The only position that could ever become “vacant” would be the Chief Justice of the Supreme Court, who would be nominated and confirmed according to the current process, usually from within the existing court (though it might not be constitutional to require that). The Chief Justice would perform her constitutionally prescribed roles, and would remain the administrative and ceremonial head of the Court, but in the business of deciding cases she would just be primus inter pares, perhaps an unusually respected voice but one accorded no special formal privileges.

IV. Limit the number of appointments per Presidential term to enforce near parity of influence

Congress should fix a limit to the number of Supreme Court appointments that can be made in any four-year Presidential term. This would be a number close to ten, if we wish to preserve approximately the current size of the newly merged judiciary. Each President would be free to make appointments until that limit had been exhausted. The Senate might block an administration’s appointments, of course, preventing the full complement of nominees from being seated. In that case, the next administration would be limited to appointing the number of justices seated by the prior administration, plus one. In other words, the number of appointments a President may make per four year term would be the minimum of the fixed limit of ten and the number seated by the prior administration plus one. This would limit any hope of partisan profit in Senate obstructionism. Blocking low-quality appointments would remain fine and wise, but stalling one President’s appointments would give little advantage to the next President’s party.

None of these ideas are, I think, original. I was delighted, for example, to see that Jamelle Bouie favors a randomized Supreme Court. According to Ryan Doerfler and Samuel Moyn, the idea of a supermajority requirement for declaring a law unconstitutional dates back to the 1920s. I don’t know antecedents to the fixed-appointment-schedule, variably-sized court idea, but I am sure they exist.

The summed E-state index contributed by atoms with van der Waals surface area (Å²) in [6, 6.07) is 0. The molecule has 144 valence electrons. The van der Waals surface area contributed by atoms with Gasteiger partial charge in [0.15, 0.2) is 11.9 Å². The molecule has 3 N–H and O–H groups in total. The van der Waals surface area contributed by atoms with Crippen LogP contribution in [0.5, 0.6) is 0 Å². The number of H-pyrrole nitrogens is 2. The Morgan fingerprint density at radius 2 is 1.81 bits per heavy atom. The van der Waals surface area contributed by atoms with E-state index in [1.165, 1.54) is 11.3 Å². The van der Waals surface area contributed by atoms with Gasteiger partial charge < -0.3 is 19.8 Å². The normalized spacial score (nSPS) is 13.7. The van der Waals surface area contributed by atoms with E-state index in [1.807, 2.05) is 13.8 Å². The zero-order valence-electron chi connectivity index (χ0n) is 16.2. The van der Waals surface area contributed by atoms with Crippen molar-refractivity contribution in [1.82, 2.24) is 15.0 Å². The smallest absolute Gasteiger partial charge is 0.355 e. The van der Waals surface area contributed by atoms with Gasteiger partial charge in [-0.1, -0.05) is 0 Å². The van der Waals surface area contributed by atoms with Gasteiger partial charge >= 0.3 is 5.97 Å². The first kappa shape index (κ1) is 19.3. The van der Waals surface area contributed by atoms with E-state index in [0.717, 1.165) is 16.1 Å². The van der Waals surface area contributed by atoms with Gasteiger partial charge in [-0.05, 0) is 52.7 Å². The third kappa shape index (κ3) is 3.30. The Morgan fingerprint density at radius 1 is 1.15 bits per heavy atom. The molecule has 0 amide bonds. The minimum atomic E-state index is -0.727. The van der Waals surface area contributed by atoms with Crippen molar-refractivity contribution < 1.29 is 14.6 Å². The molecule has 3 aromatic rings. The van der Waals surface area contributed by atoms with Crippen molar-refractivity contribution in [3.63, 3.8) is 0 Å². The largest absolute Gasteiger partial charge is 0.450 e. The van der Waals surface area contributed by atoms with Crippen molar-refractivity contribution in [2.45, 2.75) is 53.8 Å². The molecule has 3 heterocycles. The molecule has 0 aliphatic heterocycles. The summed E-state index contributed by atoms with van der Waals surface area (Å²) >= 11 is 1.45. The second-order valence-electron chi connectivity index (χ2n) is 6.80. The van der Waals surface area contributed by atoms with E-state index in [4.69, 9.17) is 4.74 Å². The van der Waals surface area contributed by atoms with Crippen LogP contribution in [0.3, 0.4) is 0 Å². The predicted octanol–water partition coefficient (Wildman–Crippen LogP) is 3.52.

The reform proposed here would not be “packing the Court” in any partisan sense. It would in fact preserve a narrow Republican appointment majority all the way through a Biden term. Supermajority judicial review would be a strike for judicial modesty that publics of both parties, rendered fearful by negative partisanship, should support. Random draws mean that some cases would be decided by heavily skewed panels, but the scope of each panel’s discretion would be modest (due to the plenary supermajority required for judicial review), and the temptation to very partisan decision-making would be tempered by the fact that other cases will be decided by panels tilted the other way. Judges of neither party could imagine that an exercise of plain partisan overreach could escape reversal or retaliatory escalation by the other side. With “running the ball down the field” for ones own party a prescription for certain stalemate, hopefully justices’ shared interest in coherent and consistent application of the law would prevail and guide the operation of the merged, reformed Court.

Update History:

  • 21-Oct-2020, 3:30 p.m. EDT: Add clarification to “I. Merge the Federal Appeals Court into Supreme Court” that ordinary appeals still proceed within circuits.
  • 21-Oct-2020, 3:35 p.m. EDT: “…respected the constitutionality of law laws…”

2 Responses to “Merge the court”

  1. Doug writes:

    These all seem like reasonable reforms in a vacuum, but I have a tough time squaring any of them with my strong feeling that there is an urgent need to make large changes to the way this country works. The Supreme Court as currently composed represents an existential threat to humanity: it is likely to strike down large components of the Green New Deal. Any reform that continues to leave Republicans with more power than Democrats results in the same thing. Compared to that, I don’t think I care about the risk of escalating court-packing initiatives.

  2. drfrank writes:

    I have been thinking the Dems ought to put Merrick Garland on the Court, before they do anything else. It was the Repubs who packed the Court by denying Obama a well qualified judge. The point is not to make the kind of huge institutional changes you suggest, it is to restore a sense of fairness and non ideological responsibility to the functions of governance